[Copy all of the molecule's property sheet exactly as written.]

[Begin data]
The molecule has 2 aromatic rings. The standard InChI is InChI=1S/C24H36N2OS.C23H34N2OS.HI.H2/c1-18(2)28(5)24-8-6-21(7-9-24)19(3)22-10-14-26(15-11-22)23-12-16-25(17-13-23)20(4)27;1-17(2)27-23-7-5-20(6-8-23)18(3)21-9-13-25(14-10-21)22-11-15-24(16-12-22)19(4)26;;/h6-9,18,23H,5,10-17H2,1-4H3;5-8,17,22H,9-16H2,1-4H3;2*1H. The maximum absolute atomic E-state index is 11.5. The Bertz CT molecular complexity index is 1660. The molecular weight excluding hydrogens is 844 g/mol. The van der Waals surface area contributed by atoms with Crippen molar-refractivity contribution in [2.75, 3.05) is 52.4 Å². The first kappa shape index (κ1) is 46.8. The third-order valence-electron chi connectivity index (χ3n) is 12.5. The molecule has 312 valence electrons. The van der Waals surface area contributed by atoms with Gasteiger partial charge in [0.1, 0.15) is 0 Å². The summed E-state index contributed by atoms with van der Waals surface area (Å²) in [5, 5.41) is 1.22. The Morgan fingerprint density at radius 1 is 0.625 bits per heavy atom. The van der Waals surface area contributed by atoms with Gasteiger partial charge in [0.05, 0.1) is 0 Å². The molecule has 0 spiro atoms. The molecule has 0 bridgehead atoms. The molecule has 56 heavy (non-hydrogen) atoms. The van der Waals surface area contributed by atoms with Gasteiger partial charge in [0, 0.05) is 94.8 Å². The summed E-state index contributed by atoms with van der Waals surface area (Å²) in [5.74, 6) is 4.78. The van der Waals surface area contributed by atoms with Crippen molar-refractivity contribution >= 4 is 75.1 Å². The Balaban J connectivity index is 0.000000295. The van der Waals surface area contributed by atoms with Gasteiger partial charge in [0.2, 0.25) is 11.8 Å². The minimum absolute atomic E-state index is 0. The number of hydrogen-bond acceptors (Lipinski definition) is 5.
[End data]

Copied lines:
The molecule has 2 aromatic rings. The standard InChI is InChI=1S/C24H36N2OS.C23H34N2OS.HI.H2/c1-18(2)28(5)24-8-6-21(7-9-24)19(3)22-10-14-26(15-11-22)23-12-16-25(17-13-23)20(4)27;1-17(2)27-23-7-5-20(6-8-23)18(3)21-9-13-25(14-10-21)22-11-15-24(16-12-22)19(4)26;;/h6-9,18,23H,5,10-17H2,1-4H3;5-8,17,22H,9-16H2,1-4H3;2*1H. The maximum absolute atomic E-state index is 11.5. The Bertz CT molecular complexity index is 1660. The molecular weight excluding hydrogens is 844 g/mol. The van der Waals surface area contributed by atoms with Crippen molar-refractivity contribution in [2.75, 3.05) is 52.4 Å². The first kappa shape index (κ1) is 46.8. The third-order valence-electron chi connectivity index (χ3n) is 12.5. The molecule has 312 valence electrons. The van der Waals surface area contributed by atoms with Gasteiger partial charge in [0.1, 0.15) is 0 Å². The summed E-state index contributed by atoms with van der Waals surface area (Å²) in [5, 5.41) is 1.22. The Morgan fingerprint density at radius 1 is 0.625 bits per heavy atom. The van der Waals surface area contributed by atoms with Gasteiger partial charge in [0.05, 0.1) is 0 Å². The molecule has 0 spiro atoms. The molecule has 0 bridgehead atoms. The molecule has 56 heavy (non-hydrogen) atoms. The van der Waals surface area contributed by atoms with Gasteiger partial charge in [0, 0.05) is 94.8 Å². The summed E-state index contributed by atoms with van der Waals surface area (Å²) in [5.74, 6) is 4.78. The van der Waals surface area contributed by atoms with Crippen molar-refractivity contribution >= 4 is 75.1 Å². The Balaban J connectivity index is 0.000000295. The van der Waals surface area contributed by atoms with Gasteiger partial charge in [0.2, 0.25) is 11.8 Å². The minimum absolute atomic E-state index is 0. The number of hydrogen-bond acceptors (Lipinski definition) is 5.